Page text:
Today was my last day teaching CITS. it's been a good experience for the year, and i can't wait till next year.
That being said, i'm going to go in a slightly different direction with this post. The teacher was discussing how each year it is getting harder and harder for him to get students to do any work. This year's beginning group, he said, was one of the worst he's ever seen, and, as a whole, he has seen the program decline. In fact, he told me that the school in general has been in a steady state of decline over the past few years. The main culprit, in his estimation? Lack of work outside of school.
I'm not one to take up one side of a story and run with it as fact, however, this is not an isolated incident. I have heard of school districts where teachers are actually afraid to assign homework. What?!? SERIOUSLY?!? yep, it's true. One school, in particular, has had several teachers leave over the last few years completely based upon the threats of parents. Yep, parents are coming to this school, complaining that the teachers are giving far too much work, that the assignments are far beyond what any 6th grader could ever accomplish, and threaten the administrator and teacher with legal action.
OK, i'm not even positive what legal action could be taken. "My son/daughter says doing a 2 page book report on a grade level 6 book is far too difficult. I don't have time to help him/her, so i'm coming in and TELLING you that s/he is NOT going to do it. And if you fail him/her, i will sue you." I REALLY hope that this is a complete exaggeration, but i don't think it is in all cases.
Now then, i'm not saying that perhaps the parent does have a point. Maybe, just maybe, it is too much work. for me, as a 6th grader, i would have laughed my head off. I remember having to write a 500 word book report in 6th grade (this is about a page and a half to two pages, double spaced) and having HUGE problems summarizing the 350 page book in 500 words. Granted, i was reading something a little larger, but, seriously? and even if they don't hit 2 full pages, they won't get automatically failed.
There has been a continuing shift from teacher oriented to learner oriented learning. Basically, the mode of transmission, originally the teacher lecturing, has been moving toward giving students more free reign in deciding projects and assignments as well as assessment. This is supposed to give students more flexibility to work on projects that interest them, take advantage of their strengths, and hopefully produce better outcomes. But...is that the point?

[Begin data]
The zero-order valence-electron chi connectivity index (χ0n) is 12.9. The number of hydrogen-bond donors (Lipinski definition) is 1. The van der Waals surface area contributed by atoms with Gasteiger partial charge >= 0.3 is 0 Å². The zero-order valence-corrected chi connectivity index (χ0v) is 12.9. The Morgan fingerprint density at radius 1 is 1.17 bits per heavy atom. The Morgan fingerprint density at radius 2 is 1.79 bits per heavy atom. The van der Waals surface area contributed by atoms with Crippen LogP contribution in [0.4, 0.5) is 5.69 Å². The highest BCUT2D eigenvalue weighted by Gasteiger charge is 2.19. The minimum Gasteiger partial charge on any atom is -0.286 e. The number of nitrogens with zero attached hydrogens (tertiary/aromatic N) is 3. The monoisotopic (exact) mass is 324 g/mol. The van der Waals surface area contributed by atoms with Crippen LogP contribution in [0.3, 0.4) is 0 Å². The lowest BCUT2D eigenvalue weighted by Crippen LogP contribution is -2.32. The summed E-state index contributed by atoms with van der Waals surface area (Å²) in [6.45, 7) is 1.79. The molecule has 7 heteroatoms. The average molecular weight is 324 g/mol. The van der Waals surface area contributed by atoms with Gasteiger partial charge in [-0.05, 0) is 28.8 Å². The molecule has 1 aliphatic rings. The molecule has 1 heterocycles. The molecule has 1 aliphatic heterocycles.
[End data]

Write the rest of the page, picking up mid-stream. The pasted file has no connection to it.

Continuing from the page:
Education's main purpose, to me, is to create life-long learners. I'm not concerned as much with outcomes assessment, or skill creation, or even knowledge transference. All those things are a part of education, but if we (teachers) cannot create learners that are able to learn on their own, and WANT to learn on their own, and have the ability to learn on their own, then we have failed. why? let's take a simple model:
a student is working in his English class, preparing a book report. The teacher is having all students write a report on the exact same book. unfortunately, this student did not like the book, and struggled to even finish it. He is a bright student, gotten mostly As and Bs throughout his career. The teacher has decided, seeing so many students "struggle" with the book, to go over it in class for about a week. the student, being grade oriented (he cannot play sports if he doesn't keep at least a 3.0 GPA) pays attention in the lectures and takes a few notes. Prepared with the notes from the teacher going through the book in class, he writes a 3 page book report that is, in fact, nothing more than a regurgitation of the notes. He checks it carefully for spelling and grammar, and turns in the report. The teacher awards the student at A because of the perfect spelling and grammar. The teacher agreed with the content, of course, because it was his own words rewritten in an eloquent manner. The student receives the A, is pleased, and goes on with his life.